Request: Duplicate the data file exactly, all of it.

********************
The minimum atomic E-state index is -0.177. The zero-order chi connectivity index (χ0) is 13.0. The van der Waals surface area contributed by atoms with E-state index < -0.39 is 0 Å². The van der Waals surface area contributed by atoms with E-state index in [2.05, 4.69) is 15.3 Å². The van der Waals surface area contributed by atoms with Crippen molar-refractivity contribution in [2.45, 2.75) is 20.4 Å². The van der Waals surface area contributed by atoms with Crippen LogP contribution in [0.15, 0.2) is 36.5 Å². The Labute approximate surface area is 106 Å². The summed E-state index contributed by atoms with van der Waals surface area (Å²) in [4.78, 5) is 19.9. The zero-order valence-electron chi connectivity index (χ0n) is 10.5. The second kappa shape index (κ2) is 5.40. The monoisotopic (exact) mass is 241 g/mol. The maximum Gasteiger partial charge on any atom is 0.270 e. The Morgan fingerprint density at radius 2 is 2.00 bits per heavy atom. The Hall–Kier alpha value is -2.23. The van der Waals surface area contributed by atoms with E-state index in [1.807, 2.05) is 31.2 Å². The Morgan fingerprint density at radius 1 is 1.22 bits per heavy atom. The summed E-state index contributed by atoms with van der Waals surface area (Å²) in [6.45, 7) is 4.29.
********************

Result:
The minimum atomic E-state index is -0.177. The zero-order chi connectivity index (χ0) is 13.0. The van der Waals surface area contributed by atoms with E-state index < -0.39 is 0 Å². The van der Waals surface area contributed by atoms with E-state index in [2.05, 4.69) is 15.3 Å². The van der Waals surface area contributed by atoms with Crippen molar-refractivity contribution in [2.45, 2.75) is 20.4 Å². The van der Waals surface area contributed by atoms with Crippen LogP contribution in [0.15, 0.2) is 36.5 Å². The Labute approximate surface area is 106 Å². The summed E-state index contributed by atoms with van der Waals surface area (Å²) in [4.78, 5) is 19.9. The zero-order valence-electron chi connectivity index (χ0n) is 10.5. The second kappa shape index (κ2) is 5.40. The monoisotopic (exact) mass is 241 g/mol. The maximum Gasteiger partial charge on any atom is 0.270 e. The Morgan fingerprint density at radius 2 is 2.00 bits per heavy atom. The Hall–Kier alpha value is -2.23. The van der Waals surface area contributed by atoms with E-state index in [1.807, 2.05) is 31.2 Å². The Morgan fingerprint density at radius 1 is 1.22 bits per heavy atom. The summed E-state index contributed by atoms with van der Waals surface area (Å²) in [6.45, 7) is 4.29.